OldskoolPirate wrote: ↑
Mon May 20, 2019 4:58 pm
What would you recommend for that setup then Albert ?
It depends on the coverage they're trying to attain. It also is affected by their permitted radiated power. The Lindenblad is supposed to provide "mixed" or "circular" polarisation to the signal, and be omni-directional. Circular polarisation was used by the early commercial FM stations as it was thought to penetrate city buildings better, and be less prone to multipath distortion - at least that was the claim of the manufacturers of these over-priced slightly radiating dummy loads.....
If they are supposed to have coverage that's in one direction from their site, then they can use directional aerials like "H"s which give hemispherical radiation, or three element Yagis if they need a more restricted beam angle. If they want mixed polarisation, they can use an "X-Y" Yagi (constructed for horizontal and vertical operation), and with the use of a phasing harness, they could put spin on the signal and go circular....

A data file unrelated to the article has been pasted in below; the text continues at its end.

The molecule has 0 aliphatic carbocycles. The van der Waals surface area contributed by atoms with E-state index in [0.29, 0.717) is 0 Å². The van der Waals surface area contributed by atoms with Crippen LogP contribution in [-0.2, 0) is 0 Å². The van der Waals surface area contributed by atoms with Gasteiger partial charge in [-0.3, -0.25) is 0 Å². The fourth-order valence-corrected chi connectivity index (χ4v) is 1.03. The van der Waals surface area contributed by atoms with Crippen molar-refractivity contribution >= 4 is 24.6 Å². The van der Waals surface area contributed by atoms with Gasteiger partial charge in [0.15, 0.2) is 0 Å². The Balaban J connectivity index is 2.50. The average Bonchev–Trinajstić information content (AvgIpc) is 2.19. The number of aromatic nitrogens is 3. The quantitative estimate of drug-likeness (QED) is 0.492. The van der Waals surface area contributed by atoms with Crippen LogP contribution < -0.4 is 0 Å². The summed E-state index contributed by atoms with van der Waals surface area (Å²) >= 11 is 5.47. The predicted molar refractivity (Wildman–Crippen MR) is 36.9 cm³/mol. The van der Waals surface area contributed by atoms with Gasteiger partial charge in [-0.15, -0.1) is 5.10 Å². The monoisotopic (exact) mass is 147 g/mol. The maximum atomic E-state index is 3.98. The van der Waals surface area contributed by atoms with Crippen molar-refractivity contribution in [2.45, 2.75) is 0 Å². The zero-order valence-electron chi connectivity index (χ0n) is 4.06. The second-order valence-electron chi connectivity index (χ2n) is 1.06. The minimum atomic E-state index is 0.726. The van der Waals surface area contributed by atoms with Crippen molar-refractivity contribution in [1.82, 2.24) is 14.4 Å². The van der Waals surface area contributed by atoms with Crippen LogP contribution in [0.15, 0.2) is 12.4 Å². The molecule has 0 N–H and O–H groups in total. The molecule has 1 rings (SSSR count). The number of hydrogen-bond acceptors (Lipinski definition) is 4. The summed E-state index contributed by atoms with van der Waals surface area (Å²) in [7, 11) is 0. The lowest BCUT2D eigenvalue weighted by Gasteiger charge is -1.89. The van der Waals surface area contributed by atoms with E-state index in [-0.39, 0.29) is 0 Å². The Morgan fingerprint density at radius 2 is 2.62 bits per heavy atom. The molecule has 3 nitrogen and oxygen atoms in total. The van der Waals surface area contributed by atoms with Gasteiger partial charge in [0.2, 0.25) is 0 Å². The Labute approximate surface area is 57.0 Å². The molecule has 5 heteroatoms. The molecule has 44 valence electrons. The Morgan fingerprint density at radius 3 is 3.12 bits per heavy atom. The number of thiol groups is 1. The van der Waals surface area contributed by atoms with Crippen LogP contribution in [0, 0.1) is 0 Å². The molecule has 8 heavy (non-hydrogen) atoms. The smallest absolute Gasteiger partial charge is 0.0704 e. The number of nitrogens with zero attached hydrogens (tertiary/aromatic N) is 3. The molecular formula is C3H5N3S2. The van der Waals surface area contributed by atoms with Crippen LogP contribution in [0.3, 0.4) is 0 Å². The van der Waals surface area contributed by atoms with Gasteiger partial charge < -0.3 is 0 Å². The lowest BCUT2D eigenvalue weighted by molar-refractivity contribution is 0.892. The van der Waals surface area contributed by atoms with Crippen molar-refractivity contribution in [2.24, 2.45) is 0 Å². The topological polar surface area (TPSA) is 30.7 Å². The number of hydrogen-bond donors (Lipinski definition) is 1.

If their coverage is to be omnidirectional, then a J-pole or a Slim Jim are good choices. Either gives a marginal gain over a dipole, and are easy to match. A friend of mine in Egypt developed the "MSJ" (Modified Slim Jim) for high sites. The feedpoint is moved up the aerial (to a second resonant point) were the aerial still appears to be 50Ω, but the radiation angle droops - great for a high site that needs very local coverage.
Of course they could try the trick a friend of mine used on his 25W RSL station. When it was inspected, it was running into a J-pole. When the inspector left site, they added the top two sections to the antenna, turning it into a version of the "Super-J" colinear!!! Their ERP quadrupled.